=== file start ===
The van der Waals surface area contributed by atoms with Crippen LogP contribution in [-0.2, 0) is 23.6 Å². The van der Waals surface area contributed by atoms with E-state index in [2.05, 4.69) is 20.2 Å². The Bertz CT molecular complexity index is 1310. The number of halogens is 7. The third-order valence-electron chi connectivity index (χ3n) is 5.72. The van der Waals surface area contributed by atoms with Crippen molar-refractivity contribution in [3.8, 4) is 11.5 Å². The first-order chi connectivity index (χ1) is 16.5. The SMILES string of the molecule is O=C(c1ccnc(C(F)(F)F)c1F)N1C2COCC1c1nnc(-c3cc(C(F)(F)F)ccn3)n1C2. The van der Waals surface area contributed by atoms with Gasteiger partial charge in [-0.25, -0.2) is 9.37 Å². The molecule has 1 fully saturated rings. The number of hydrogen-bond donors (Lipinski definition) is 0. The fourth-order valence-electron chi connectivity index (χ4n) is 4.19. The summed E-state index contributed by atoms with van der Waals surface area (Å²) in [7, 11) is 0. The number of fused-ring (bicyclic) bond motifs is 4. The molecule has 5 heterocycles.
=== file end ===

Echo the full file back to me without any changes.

The van der Waals surface area contributed by atoms with Crippen LogP contribution in [-0.2, 0) is 23.6 Å². The van der Waals surface area contributed by atoms with E-state index in [2.05, 4.69) is 20.2 Å². The Bertz CT molecular complexity index is 1310. The number of halogens is 7. The third-order valence-electron chi connectivity index (χ3n) is 5.72. The van der Waals surface area contributed by atoms with Crippen molar-refractivity contribution in [3.8, 4) is 11.5 Å². The first-order chi connectivity index (χ1) is 16.5. The SMILES string of the molecule is O=C(c1ccnc(C(F)(F)F)c1F)N1C2COCC1c1nnc(-c3cc(C(F)(F)F)ccn3)n1C2. The van der Waals surface area contributed by atoms with Gasteiger partial charge in [-0.25, -0.2) is 9.37 Å². The molecule has 1 fully saturated rings. The number of hydrogen-bond donors (Lipinski definition) is 0. The fourth-order valence-electron chi connectivity index (χ4n) is 4.19. The summed E-state index contributed by atoms with van der Waals surface area (Å²) in [7, 11) is 0. The number of fused-ring (bicyclic) bond motifs is 4. The molecule has 5 heterocycles.